Salt and ground black pepper to taste

For the dried mint & paprika flakes sauce:

30ml/2 tbsp unsalted butter (you can use olive oil instead of butter, if you prefer)

½ tbsp paprika flakes – you can use more for a spicier flavor!-

½ tbsp dried mint

Whole grain basmati rice worked well in the yoghurt soup. Gluten and wheat free plain white flour blend replaced the plain flour really well too.

Bring the water to the boil in a heavy saucepan and add the rice. Stir well and simmer for about 20-25 minutes or until the rice is tender and has released its starch to thicken the soup. Remove from the heat.

The flour and egg yolks stabilize the yoghurt and keep it from curdling.

Meanwhile in a bowl, combine the yoghurt, flour, egg yolk and beat until smooth (the flour and egg yolks stabilize the yoghurt and keep it from curdling). From the pan, take a cupful of hot stock and whisk it into the mixture. Return the thickened egg mixture to the soup pan, stir in the dried mint and season with salt and ground black pepper. Stir well and simmer gently for another 10 minutes, or until the soup has a creamy consistency.

Dried mint adds a wonderful, refreshing flavor to this yoghurt based soup, Yayla Corbasi.

To make the dried mint and paprika flakes sauce, melt the butter gently in a separate pan on a low heat. Stir in the dried mint and paprika flakes, stir and cook on a very low heat (so that the spices don’t burn) for about 30 seconds, until the spices start to sizzle. Whisk this sauce into the soup.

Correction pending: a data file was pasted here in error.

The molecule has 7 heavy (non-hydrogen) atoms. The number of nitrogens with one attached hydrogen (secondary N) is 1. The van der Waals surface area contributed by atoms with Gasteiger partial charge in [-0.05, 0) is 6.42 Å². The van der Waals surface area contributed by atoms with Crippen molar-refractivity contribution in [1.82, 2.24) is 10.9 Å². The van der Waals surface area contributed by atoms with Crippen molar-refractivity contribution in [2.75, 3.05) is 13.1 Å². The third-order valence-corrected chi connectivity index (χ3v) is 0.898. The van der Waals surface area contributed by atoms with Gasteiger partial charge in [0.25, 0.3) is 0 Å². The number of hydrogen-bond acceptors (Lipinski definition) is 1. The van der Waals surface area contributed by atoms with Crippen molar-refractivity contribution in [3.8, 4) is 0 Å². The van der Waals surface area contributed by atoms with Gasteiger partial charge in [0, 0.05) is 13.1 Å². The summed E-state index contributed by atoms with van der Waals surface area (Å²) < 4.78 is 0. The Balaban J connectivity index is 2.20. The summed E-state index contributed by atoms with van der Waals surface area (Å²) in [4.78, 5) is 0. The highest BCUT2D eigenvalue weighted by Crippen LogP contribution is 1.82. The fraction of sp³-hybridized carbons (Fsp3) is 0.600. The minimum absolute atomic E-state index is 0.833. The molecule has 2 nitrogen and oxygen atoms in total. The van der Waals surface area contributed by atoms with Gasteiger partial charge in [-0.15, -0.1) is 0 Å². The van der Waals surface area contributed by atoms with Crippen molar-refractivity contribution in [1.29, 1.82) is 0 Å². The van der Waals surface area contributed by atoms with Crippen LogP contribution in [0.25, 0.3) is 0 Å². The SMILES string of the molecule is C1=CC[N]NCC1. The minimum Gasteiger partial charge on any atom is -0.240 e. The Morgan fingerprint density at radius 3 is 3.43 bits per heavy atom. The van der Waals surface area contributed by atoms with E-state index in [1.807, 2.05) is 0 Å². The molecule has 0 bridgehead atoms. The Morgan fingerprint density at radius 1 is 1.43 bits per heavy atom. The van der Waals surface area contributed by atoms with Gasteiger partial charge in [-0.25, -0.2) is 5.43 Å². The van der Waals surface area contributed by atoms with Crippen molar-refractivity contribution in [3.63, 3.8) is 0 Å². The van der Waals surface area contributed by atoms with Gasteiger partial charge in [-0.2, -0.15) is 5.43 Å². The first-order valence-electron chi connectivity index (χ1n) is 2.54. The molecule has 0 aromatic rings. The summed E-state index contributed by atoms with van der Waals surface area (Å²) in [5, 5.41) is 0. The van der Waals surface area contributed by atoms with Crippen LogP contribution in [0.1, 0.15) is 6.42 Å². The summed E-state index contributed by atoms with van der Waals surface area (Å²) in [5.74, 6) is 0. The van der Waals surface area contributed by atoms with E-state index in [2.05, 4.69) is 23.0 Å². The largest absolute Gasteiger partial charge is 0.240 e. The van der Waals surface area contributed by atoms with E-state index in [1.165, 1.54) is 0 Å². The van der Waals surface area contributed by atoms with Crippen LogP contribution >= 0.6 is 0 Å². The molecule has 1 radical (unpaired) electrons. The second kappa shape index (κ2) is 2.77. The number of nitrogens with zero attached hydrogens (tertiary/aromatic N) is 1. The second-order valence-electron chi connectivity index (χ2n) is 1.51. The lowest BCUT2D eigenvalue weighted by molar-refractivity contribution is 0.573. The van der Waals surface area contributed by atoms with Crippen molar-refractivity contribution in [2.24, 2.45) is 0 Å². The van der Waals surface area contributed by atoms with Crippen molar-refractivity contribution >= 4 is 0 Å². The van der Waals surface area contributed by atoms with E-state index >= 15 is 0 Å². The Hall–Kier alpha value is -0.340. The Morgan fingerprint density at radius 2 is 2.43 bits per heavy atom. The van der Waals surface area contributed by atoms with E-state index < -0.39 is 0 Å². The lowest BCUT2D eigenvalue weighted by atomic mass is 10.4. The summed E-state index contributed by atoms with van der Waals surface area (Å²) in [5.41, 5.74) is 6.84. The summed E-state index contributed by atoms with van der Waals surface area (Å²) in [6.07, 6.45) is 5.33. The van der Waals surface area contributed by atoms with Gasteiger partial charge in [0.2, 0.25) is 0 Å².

This dried mint and red pepper flakes infused sauce will transform the taste of our yoghurt based sauce; you can use olive oil instead of butter, if you like.

Serve hot with a sprinkle of extra paprika flakes for a spicier flavor, if you like.

Yayla Corbasi; yoghurt soup with whole grain rice, dried mint and red pepper flakes, ready!

Afiyet Olsun,

Ozlem

Note: If you can’t get strained yoghurt, you can make it yourself. Here is Ghillie Basan’s tip for making strained yoghurt: Line a sieve (strainer) with a piece of muslin and spoon creamy, natural yoghurt into it. Allow the excess liquid to drip through the muslin, then transfer the yoghurt from the sieve to a bowl.

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Gluten-free and Delicious; Pasta with anchovies, garlic, capers and parsley, in tomato sauce

A typical Pazar -Market - in Istanbul; healthy and delicious foods like beans seeds and nuts in their natural, unprocessed form have a big part in Turkish cuisine.